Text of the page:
- Irritants cause a short-lived and self-limited phlebitis and tender, warm, erythematous reaction along the vein or at the site of intravenous administration.
- A variant of this local irritation is an erythematous and urticarial hypersensitivity “flare reaction” that has been associated with the anthracyclines (Daunorubicin, doxorubicin, and epirubicin).
- Chemical cellulitis which initially presents in a similar way to irritation but may worsen, depending on the amount of drug that has extravasated. The erythema associated with small-volume extravastions will usually resolve over a few weeks. Chemical cellulitis is rare with fluorouracil and less severe with vinblastine and vincristine.
- Necrosis--Large-volume extravasations may induce necrosis within a matter of days. Eschars generally follow with subsequent development of painful ulcerations with red, raised edges. It has been estimated that about one-third of all vesicant extravasations will develop into ulcerations. (photo credit)
- Extravasation recall reaction--This is a reaction at a previous extravasation site that happens when there is an extravasation at a new site. This reaction can range from erythema to ulcerations. It has been seen with Paclitaxel.
Vigilance in the proper and timely recognition and management of extravasation plays a major role in limiting tissue injury. When extravasation is suspected:
- Prompt discontinuation of the infusion is recommended
- Aspirate any residual drug and removal of the catheter.
- Apply local cold application--Intermittent local cooling (for 20 minutes QID x 3 days) alone has an 89.1% success rate in preventing ulceration. For the vinca alkaloids, heat application (apply heat packs for 20 minutes QID x 3 days) is recommended instead, as cold application may actually induce ulceration.
- Elevate the affected extremity
- On September 6, 2007, the U.S. Food and Drug Administration approved dexrazoxane hydrochloride for injection (Totect™ made by TopoTarget USA, Inc.), equivalent to 500 mg dexrazoxane, for the treatment of extravasation resulting from IV anthracycline chemotherapy. The first dexrazoxane hydrochloride dose should be given as soon as possible and within six hours following extravasation. After the first dose, treatment is repeated 24 and 48 hours later for a total of three doses. Dexrazoxane hydrochloride is administered as a 1-2 hour IV infusion through a different venous access location.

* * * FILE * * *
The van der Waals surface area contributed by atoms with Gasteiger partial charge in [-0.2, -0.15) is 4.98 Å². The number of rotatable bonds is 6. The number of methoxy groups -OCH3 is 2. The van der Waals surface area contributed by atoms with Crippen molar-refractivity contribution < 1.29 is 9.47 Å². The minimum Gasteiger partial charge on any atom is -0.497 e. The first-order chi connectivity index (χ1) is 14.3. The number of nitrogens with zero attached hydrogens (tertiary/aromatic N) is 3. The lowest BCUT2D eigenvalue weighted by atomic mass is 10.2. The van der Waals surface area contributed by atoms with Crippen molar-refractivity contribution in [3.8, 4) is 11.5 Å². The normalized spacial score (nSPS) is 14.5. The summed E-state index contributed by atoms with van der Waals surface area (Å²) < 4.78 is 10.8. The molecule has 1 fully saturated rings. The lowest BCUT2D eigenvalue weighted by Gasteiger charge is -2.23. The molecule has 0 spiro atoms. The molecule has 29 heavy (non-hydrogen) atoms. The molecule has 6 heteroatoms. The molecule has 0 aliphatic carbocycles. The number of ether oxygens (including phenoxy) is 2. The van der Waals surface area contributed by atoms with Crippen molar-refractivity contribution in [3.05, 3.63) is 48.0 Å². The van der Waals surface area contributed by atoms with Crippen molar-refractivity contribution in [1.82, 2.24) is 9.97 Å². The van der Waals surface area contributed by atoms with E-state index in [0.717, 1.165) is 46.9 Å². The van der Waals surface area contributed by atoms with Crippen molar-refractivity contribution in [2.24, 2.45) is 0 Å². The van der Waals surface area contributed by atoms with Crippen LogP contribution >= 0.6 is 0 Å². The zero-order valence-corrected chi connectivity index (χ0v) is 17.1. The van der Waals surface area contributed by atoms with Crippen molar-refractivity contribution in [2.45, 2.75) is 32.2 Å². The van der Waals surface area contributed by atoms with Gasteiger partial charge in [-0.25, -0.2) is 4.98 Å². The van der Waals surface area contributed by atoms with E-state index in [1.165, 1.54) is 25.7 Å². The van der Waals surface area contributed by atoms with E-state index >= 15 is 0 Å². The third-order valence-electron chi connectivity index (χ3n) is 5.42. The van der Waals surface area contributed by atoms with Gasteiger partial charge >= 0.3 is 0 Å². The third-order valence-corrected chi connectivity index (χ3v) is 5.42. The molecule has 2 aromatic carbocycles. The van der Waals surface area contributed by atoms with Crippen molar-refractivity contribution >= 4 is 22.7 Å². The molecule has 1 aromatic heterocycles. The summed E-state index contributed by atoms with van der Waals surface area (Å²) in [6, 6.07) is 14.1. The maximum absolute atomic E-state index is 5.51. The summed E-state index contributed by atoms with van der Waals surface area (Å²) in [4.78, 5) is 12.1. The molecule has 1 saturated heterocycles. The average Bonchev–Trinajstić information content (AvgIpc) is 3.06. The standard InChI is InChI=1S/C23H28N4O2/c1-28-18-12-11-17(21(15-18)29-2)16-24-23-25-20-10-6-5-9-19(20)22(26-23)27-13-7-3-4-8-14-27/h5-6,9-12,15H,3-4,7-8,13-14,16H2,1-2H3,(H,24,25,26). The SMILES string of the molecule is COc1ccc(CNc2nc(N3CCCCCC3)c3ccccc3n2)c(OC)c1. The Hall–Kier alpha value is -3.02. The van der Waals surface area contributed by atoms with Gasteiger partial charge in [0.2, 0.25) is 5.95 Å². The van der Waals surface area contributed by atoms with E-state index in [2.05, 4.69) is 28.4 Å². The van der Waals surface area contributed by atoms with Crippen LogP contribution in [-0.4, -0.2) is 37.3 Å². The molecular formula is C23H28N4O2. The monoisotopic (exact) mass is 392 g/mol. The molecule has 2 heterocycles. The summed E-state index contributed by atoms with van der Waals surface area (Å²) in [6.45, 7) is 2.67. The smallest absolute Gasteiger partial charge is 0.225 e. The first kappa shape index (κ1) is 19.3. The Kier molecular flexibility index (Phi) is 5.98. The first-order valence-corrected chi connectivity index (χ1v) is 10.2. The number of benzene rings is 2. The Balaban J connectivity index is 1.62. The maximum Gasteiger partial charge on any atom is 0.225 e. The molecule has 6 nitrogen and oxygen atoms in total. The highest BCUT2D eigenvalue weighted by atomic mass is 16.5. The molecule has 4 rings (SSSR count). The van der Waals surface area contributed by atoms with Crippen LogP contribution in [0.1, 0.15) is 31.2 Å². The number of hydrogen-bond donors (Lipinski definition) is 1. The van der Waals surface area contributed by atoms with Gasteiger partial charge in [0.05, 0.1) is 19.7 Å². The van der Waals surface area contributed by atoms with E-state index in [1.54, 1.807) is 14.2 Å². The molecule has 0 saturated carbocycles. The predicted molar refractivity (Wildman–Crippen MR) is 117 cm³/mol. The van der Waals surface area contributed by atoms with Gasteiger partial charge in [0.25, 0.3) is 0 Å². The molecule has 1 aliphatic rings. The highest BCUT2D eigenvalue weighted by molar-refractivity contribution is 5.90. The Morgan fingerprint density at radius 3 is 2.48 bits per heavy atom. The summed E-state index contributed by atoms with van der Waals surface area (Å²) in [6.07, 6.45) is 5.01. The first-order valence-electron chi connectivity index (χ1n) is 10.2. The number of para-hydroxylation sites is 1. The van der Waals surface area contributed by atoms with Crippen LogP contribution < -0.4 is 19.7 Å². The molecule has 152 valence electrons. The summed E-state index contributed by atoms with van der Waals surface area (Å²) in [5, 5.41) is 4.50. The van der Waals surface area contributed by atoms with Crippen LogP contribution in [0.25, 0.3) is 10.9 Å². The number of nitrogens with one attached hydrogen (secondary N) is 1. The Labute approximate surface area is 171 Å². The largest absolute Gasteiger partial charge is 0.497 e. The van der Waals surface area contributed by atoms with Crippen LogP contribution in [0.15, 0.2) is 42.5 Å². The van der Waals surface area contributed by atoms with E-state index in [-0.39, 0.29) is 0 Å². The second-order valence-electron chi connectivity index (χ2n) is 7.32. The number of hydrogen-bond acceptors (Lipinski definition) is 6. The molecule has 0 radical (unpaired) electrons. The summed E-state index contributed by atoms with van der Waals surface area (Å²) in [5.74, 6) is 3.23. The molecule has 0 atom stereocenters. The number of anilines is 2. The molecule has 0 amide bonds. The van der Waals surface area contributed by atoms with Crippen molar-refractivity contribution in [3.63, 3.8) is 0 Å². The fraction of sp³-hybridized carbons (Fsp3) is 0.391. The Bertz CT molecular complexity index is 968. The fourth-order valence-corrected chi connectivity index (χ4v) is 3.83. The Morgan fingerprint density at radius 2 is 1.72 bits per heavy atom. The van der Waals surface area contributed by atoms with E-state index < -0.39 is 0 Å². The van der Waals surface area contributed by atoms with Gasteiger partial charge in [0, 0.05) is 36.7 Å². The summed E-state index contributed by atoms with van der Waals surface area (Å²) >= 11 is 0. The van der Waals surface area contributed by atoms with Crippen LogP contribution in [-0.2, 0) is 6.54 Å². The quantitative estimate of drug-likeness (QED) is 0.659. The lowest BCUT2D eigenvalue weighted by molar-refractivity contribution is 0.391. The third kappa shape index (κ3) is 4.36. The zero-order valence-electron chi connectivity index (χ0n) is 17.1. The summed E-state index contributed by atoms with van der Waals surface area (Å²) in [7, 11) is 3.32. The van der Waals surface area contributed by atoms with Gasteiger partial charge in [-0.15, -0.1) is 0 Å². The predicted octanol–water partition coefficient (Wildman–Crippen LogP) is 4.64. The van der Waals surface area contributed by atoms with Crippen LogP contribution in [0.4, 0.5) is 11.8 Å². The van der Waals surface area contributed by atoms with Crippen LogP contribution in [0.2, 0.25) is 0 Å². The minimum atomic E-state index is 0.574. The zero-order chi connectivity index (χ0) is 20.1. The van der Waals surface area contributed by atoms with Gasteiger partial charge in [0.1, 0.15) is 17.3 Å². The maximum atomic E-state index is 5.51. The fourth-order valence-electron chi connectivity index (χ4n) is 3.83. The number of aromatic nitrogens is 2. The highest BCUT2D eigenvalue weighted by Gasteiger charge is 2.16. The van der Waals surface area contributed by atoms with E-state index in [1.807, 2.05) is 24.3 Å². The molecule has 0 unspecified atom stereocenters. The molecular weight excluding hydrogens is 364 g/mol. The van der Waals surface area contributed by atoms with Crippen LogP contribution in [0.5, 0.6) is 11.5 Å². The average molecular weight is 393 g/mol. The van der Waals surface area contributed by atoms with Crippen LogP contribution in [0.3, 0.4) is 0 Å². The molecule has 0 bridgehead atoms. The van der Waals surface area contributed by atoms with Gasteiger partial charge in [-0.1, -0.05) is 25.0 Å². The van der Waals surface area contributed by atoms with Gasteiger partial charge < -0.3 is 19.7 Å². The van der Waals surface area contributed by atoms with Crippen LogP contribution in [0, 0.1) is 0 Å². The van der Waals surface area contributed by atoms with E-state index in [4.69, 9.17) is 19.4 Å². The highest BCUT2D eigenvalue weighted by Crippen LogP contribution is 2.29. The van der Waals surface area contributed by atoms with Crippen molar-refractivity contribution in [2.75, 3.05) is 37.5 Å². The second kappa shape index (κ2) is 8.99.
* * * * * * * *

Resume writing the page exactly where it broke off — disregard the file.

- Sodium thiosulfate has been recommended for mechlorethamine. Use 4ml 10% sodium thiosulfate + 6ml water and instill via multiple injections in and around the area of extravasation (ie. SQ/ID) using a small gauge needle (eg. 25g).
- Hyaluronidase had been recommended for vinca alkaloids (Vincristine, Vinblastine, and Vinorelbine). Use 150U (1ml) and instill via multiple injections in and around the area of extravasation (ie. SQ/ID) using a small gauge needle (eg. 25g).
- Locally injected corticosteroids --the results have been variable. As few inflammatory cells are involved in extravasation reactions, these reactions may not be inflammatory and would not, hypothetically, benefit from locally injected corticosteroids.
- Locally injected granulocyte macrophage colony-stimulating factor (GM-CSF) has been used to promote healing of doxorubicin ulcerations. It needs more study.
- Pyridoxine has been used to treat mitomycin extravasation, This also needs further study.
- Locally injected saline alone has proven successful in resolving extravasation reactions and preventing ulceration.
- The use of a central venous catheter (CVC) or port is recommended for continuous infusion therapies. However, the use of CVC administration does not prevent extravasation injury, since devices may be dislodged, or venous vessels may be perforated with potentially disastrous consequences, including mediastinitis. Thus, central extravasation should be considered in the differential in the presentation of fever, severe pleuritic pain, upper extremity and neck swelling, and a widened mediastinum.
- In the case of peripheral intravenous administration, the selection of sites should be in the order of forearm, dorsal hand, wrist, and antecubital fossae (inner elbow), on the basis of the presence of vital underlying structures. Optimally, vesicants should not be given in areas of recent administration, irradiation, or lymphedema. It is also wise to avoid sites, which are distal to a recent site of venipuncture, as leakage could occur at these sites.
Cancer Medicine e.5; by BC Decker Inc. First published 1981. Fifth Edition 2000
Preventing and Managing Peripheral Extravasation; Nursing, May 2004 by Hadaway, Lynn C
What is the appropriate management of tissue extravasation of antitumor agents?; Plastic and Reconstr Surg 75:397-402, 1985 ; Larson DL
Discussion - What is the appropriate management of tissue extravasation of antitumor agents?; Plastic and Reconstr Surg 75:403-405, 1985: Dorr RT